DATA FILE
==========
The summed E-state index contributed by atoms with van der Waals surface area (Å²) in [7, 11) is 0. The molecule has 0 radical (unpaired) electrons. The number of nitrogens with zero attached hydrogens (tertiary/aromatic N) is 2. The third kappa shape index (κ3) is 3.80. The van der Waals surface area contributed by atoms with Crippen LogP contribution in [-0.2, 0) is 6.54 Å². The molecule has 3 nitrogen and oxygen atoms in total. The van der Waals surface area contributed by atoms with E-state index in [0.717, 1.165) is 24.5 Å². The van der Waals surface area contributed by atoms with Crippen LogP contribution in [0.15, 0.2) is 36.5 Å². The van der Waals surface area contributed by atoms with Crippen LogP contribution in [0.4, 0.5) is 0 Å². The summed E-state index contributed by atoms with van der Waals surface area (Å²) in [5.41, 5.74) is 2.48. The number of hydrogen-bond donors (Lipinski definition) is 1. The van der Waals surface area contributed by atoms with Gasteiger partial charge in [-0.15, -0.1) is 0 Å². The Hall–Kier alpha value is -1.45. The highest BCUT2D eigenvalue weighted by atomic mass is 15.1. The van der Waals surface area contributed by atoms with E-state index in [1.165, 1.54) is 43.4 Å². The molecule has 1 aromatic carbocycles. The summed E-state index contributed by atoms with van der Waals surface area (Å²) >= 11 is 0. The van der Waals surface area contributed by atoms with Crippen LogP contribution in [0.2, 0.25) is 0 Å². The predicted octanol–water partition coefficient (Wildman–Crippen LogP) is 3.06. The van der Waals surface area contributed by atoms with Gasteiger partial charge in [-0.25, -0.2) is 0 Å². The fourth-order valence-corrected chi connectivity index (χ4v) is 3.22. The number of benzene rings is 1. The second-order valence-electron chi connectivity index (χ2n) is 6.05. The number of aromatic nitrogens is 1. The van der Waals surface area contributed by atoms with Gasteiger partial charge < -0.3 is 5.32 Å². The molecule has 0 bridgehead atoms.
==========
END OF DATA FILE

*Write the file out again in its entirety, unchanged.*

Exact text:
The summed E-state index contributed by atoms with van der Waals surface area (Å²) in [7, 11) is 0. The molecule has 0 radical (unpaired) electrons. The number of nitrogens with zero attached hydrogens (tertiary/aromatic N) is 2. The third kappa shape index (κ3) is 3.80. The van der Waals surface area contributed by atoms with Crippen LogP contribution in [-0.2, 0) is 6.54 Å². The molecule has 3 nitrogen and oxygen atoms in total. The van der Waals surface area contributed by atoms with E-state index in [0.717, 1.165) is 24.5 Å². The van der Waals surface area contributed by atoms with Crippen LogP contribution in [0.15, 0.2) is 36.5 Å². The van der Waals surface area contributed by atoms with Crippen LogP contribution in [0.4, 0.5) is 0 Å². The summed E-state index contributed by atoms with van der Waals surface area (Å²) in [5.41, 5.74) is 2.48. The number of hydrogen-bond donors (Lipinski definition) is 1. The van der Waals surface area contributed by atoms with Gasteiger partial charge in [-0.15, -0.1) is 0 Å². The Hall–Kier alpha value is -1.45. The highest BCUT2D eigenvalue weighted by atomic mass is 15.1. The van der Waals surface area contributed by atoms with E-state index in [1.165, 1.54) is 43.4 Å². The molecule has 1 aromatic carbocycles. The summed E-state index contributed by atoms with van der Waals surface area (Å²) >= 11 is 0. The van der Waals surface area contributed by atoms with Crippen LogP contribution in [0.2, 0.25) is 0 Å². The predicted octanol–water partition coefficient (Wildman–Crippen LogP) is 3.06. The van der Waals surface area contributed by atoms with Gasteiger partial charge in [-0.25, -0.2) is 0 Å². The fourth-order valence-corrected chi connectivity index (χ4v) is 3.22. The number of benzene rings is 1. The second-order valence-electron chi connectivity index (χ2n) is 6.05. The number of aromatic nitrogens is 1. The van der Waals surface area contributed by atoms with Gasteiger partial charge < -0.3 is 5.32 Å². The molecule has 0 bridgehead atoms.